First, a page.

Sealing Victorian Tiles

Having finished cleaning the floor I left it to dry off completely for three days to ensure it was bone dry before returning to seal it.

To seal I applied Tile Doctor Colour Grow which is an impregnating sealer that protects the tile from within by occupying the pores in the clay, it also enhances the natural colours in the tile in the process and leaves a matt finish.

Carpet Covered Victorian Tiled Floor After Cleaning Oxford

The finished floor looks a lot brighter now it’s now free of all the dirt and glue marks, the new sealer will also ensure it’s easy to clean and keeps its appearance for some time to come.
 
 

Victorian Tiled Hallway cleaning in Oxfordshire




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Restoring Neglected Victorian Hallway Tiles in Norwich


There are thousands of Victorian tiled hallways in and around Norwich and I often get called to work on them, however this was a particularly abused and neglected example I thought you might find interesting. The surface had clearly been both painted red at some point (possibly with an old lead-based paint) and then completely covered with rubber-backed underlay and carpeted, a thick layer of double-sided carpet tape remaining firmly stuck in patches around all the edges of the floor area.

Victorian Hallway Floor Tiles Before Cleaning Norwich

Cleaning a Victorian tiled floor

Firstly, we cleaned the whole area using a strong solution (1:3) of Tile Doctor Pro-Clean, which is a high alkaline stripper and cleaner, agitated with a black scrubbing pad fitted to a rotary machine. All products and slurry were then power rinsed and vacuumed away to reveal the improved floor.

There were still a significant number of glue patches and paint spots around the edges of the floor, so these were tackled using Tile Doctor Remove & Go, which softened them enough to enable us to remove them with a sharp-bladed scraper.

Unfortunately, the decaying rubber underlay had left a pattern on the tile surface which was most obvious at the doorway into the terracotta tiled kitchen. We almost completely removed this using Tile Doctor Oxy-Gel which being in gel form allows it work on the problem area longer. It was painted on a brush and kept moist for two hours under a layer of cling film which drew out virtually all the contaminant from the tile.

The next concern was that an original Victorian floor of this age would almost certainly have no damp proof membrane and an area near the front door which showed evidence of efflorescence salts was treated with Tile Doctor Acid Gel in order to remove the white deposits and further inhibit the production of more in the future.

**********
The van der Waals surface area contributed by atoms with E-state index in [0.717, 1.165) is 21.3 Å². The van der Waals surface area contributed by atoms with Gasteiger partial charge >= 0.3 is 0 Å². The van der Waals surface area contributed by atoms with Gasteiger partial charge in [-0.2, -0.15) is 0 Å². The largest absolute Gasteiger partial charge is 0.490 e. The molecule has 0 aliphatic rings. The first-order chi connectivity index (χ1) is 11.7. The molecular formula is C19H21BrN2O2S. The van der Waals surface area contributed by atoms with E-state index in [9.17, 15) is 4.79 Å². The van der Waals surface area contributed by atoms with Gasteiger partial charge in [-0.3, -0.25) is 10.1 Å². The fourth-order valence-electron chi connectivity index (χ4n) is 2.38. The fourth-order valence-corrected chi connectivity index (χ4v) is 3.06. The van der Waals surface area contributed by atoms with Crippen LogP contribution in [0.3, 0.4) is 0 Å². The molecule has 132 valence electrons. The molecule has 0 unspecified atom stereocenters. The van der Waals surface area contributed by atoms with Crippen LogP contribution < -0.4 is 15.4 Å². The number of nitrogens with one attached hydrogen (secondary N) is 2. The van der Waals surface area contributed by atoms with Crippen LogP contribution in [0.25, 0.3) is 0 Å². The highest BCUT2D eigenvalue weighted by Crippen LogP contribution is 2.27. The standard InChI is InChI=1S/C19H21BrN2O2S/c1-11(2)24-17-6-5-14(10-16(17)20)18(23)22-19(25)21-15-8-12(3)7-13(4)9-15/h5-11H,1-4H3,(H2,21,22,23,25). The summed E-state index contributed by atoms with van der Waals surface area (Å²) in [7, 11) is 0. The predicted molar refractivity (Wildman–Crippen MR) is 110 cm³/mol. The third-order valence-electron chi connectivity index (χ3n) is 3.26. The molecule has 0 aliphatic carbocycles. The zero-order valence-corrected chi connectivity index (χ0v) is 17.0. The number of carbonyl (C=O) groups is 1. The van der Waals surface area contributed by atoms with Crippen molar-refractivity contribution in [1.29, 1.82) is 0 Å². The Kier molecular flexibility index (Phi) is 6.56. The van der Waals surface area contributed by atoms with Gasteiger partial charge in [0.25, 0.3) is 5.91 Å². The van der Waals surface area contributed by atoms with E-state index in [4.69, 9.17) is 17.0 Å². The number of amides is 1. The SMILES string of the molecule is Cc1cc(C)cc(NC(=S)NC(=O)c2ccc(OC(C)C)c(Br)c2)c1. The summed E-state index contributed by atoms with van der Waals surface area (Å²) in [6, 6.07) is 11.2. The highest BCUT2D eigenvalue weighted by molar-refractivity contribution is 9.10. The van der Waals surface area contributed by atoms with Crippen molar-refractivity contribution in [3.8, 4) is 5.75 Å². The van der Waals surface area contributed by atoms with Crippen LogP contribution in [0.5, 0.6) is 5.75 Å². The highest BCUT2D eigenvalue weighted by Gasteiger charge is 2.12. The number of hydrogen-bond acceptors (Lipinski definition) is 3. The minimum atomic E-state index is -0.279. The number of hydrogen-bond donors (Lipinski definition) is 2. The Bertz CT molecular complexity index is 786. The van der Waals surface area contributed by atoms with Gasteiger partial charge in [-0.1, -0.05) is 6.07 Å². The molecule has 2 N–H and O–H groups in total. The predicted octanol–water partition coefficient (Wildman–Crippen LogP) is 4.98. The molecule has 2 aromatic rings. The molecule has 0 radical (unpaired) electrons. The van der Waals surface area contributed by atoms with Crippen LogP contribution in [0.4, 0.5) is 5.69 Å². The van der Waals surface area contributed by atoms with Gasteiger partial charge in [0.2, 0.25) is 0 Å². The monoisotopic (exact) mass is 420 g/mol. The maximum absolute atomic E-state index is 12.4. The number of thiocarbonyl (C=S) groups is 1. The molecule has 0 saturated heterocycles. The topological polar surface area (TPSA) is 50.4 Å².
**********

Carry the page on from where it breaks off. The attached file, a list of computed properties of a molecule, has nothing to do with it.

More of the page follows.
The whole area was then lightly buffed using the rotary machine and a 1500 grit diamond pad with water in order to remove any remaining fine paint spots and restore a silky feel to the surface of the tiles before leaving the floor to dry overnight with assistance from our dehumidifier.

Sealing a Victorian tiled floor

When we returned the following morning, our damp meter showed us that the moisture content in the substrate was probably going to be too high to allow us to use an acrylic sealer to provide the sheen which the client had requested; so we decided to spray-buff the floor using a 3000 grit diamond pad on the rotary machine followed by the application of Tile Doctor Colour Grow, a colour enhancing penetrating sealer which sits just below the surface of the tile and leaves no visible finish. Finally, the whole floor was spray buffed to a low sheen with a white maintenance pad on the rotary machine and any resulting dust vacuumed away.

Victorian Hallway Floor Tiles After Cleaning Norwich

The Victorian tiles now look fantastic and have become a great asset to the property as original features like these are very sought after.
 
 

Deep Cleaning and Restoration of Old Victorian Tiles in Norfolk



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Restoring an 18th Century Norfolk Pamment Tiled Floor in Wymondham


The client’s requirement for this particular job was to clean and restore a very old and porous Pamment tiled floor in the dining room of an old house in the Norfolk Market town of Wymondham. My client impressed upon me the need to restore the floor without removing any of its considerable character and to provide a high degree of fluid and stain resistance which I was confident would not be an issue having worked on similar floors before.

Pamment Dining Room Floor Tiles Before Cleaning Wymondham